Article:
The personal experience of developing a travel website from scratch: mistakes, thoughts and ideas
August 23, 2017Comments (2)
We continue to publish translations (from Russian) of Victor Pashinsky’s cases. We are sure you will find a lot of useful things in this article and hope they help you avoid some mistakes at the start. For reference: Victor’s sites are targeted at the Russian-speaking audience.
Let’s here him.
There are no clear instructions in this article that could be applied “here and now”. But if you read in between the lines, you would find a lot of useful experience and ideas that would help you personally at the start.
Idea, available resources and previous experience. Finding and testing the niches
Far back in 2014, I unexpectedly had quite a lot of free time of which I absolutely had nothing to do.
At that time, I had some initial skills on creation of simple sites – I could install CMS, theme and plug-ins. I also had a few dozen relatively popular stories. In general, they were the usual set of skills that you could acquire in a month or two if the desire is there.
The problem of users and its solution
Montenegro was my last visited country at that time. I had visited the country twice – the first time myself, and the second time with my bride. While preparing for the second trip, I noticed there were no good sites at that time containing information about Montenegro. There where no sites where I could quickly find descriptions of excursions or resorts, or big beautiful photos, etc. Even knowing the country, I could not provide visual image of it.
All that existed then – sites with repetitive 3×4 cm photos that could not be enlarged and a template text, which immediately shows that the person who wrote it has never been to the country or visited there 10 years ago. A set of articles on such sites was customized to the most popular keywords. You will be interested in something but the information is no longer there.
As a result, there was a usual situation for tourism: beaches in the country were crowded with people but there were nowhere to read about it. Search engine results were somewhat relevant, but the information found can barely be regarded as high quality. There was no information assembled in one place – you needed to search for information in hundreds of different sites, forums and resources.
Most sites actively promoted one of the other service, while information articles were only seen as a way to collect more traffic and not to help visitors.
The original idea of the resource
Looking back, I see that the original idea looks very naive. It is not viable in today’s world. Then, the plans were:
- To create a series of travel guide websites about different countries and places visited by me. One travel guide website for one site.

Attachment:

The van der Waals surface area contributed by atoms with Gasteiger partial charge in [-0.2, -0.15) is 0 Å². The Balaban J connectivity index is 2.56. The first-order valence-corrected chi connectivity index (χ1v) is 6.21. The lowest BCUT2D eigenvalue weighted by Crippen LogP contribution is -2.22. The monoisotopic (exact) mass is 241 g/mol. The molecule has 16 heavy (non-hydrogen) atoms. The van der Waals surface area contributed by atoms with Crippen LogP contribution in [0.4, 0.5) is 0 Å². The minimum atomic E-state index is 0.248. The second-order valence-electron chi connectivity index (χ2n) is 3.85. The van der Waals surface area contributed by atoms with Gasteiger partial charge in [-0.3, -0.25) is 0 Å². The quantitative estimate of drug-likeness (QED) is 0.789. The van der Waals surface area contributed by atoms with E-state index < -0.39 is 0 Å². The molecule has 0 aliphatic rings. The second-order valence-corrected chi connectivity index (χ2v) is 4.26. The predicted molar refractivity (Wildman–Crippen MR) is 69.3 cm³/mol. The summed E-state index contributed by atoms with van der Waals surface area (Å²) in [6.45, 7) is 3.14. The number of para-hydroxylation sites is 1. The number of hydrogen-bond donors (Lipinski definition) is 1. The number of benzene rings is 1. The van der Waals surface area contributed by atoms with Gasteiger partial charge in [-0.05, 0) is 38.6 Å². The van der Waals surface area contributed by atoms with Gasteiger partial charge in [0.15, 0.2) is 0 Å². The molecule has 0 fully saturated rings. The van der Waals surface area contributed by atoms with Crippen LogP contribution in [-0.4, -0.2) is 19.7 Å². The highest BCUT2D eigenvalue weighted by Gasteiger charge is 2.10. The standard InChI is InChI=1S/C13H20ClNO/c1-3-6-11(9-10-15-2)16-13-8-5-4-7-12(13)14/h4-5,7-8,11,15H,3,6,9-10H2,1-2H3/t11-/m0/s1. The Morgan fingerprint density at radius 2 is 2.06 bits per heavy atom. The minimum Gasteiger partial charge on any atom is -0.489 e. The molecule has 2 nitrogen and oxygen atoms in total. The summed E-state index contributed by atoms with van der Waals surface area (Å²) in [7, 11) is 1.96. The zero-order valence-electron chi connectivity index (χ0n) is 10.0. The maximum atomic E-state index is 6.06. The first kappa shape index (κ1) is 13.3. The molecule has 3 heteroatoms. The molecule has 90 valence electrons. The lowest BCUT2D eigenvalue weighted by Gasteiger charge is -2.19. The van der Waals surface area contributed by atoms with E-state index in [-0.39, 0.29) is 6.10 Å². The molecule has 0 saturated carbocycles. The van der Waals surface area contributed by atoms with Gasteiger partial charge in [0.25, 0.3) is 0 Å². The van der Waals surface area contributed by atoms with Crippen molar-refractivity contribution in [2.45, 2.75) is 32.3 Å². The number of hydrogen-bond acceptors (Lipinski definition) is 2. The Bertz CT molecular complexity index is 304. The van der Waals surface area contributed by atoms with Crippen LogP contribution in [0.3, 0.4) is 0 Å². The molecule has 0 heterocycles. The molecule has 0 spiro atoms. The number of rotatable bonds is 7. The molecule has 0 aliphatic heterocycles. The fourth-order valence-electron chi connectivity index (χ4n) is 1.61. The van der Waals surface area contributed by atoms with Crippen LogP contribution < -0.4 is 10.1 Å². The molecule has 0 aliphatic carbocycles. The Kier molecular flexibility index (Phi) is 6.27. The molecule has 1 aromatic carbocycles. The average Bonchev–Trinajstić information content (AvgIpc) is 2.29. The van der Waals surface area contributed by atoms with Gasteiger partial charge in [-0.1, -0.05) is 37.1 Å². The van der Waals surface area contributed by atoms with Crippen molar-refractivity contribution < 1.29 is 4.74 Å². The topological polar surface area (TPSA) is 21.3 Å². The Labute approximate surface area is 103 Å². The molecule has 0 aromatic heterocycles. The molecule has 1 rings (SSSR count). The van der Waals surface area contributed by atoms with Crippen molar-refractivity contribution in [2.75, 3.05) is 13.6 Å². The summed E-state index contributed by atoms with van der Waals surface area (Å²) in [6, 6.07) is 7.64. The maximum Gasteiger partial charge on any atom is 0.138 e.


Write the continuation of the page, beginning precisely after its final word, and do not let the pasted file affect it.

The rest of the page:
- To place them on the following subdomains to save money: montenegro.in-facts.info, bulgaria.in-facts.info.
- To promote the sites by placing links to each other.
- Monetization — only through contextual advertising somewhere in the sitebar. That is, separating content from monetization.
- Each site will have its own unique design (I was interested on seeing how different themes and plugins are arranged).
1. One travel guide website for one site
Now it is clear that of all the above-mentioned plans, only the first one can be considered reasonable. Indeed, to create one-size-fits-all travel guide websites dedicated to one topic is much more profitable than a blog with a set of posts about everything at once.
In my opinion, the era of travel blogs in the classical sense of this word has gone. Travel blogs were popular when there were just little content on the Internet and the search engine had to show at least something. Articles bearing such headlines as “look how I travel beautifully” occupied top search result positions only because there were no other articles.
But now, to get good traffic, it’s important to have structured and coherent information that gives ready-made recipes: “It’s better to lodge here, eat here, you can take shuttle bus No.1 for €2 or a taxi for €10 “. This is confirmed by the opinion and behavior of bloggers – they try to write the most detailed and accurate articles with a bunch of life hacks and useful tips.
Now let’s take a quick look at why the other four plans were wrong.
2. Subdomains and pennyworth savings
It would be much more reasonable to place each site on a separate domain. This would reduce the risks of losing traffic due to search engine pessimism. It would allow me to sell one of the sites if necessary and help determine what to place on the main domain. The choice of this domain itself was not a very effective one. It would have better to take something like travel-guide.info, etc.
3. Links to each other
Links from own resources do not help in promoting sites, and the influence of links is greatly exaggerated. In the niche of travel guide websites, I generally do not see any relationship between the number of links and the positions in search engine results pages. My new sites get to top positions in search results pages only in about 3-4 months after launching.
4. Monetization by advertising – not for tourism and it is very unreliable
It is extremely difficult to monetize a travel site by advertising only. To earn at least something, you would have to do the advertising too intrusive, otherwise you would earn $2-3 from 5000 visitors per day. Besides, you would completely depend on one or two ad networks, which does not fit in with my vision of a sustainable project.
5. A unique design does not promote branding and is very expensive to maintain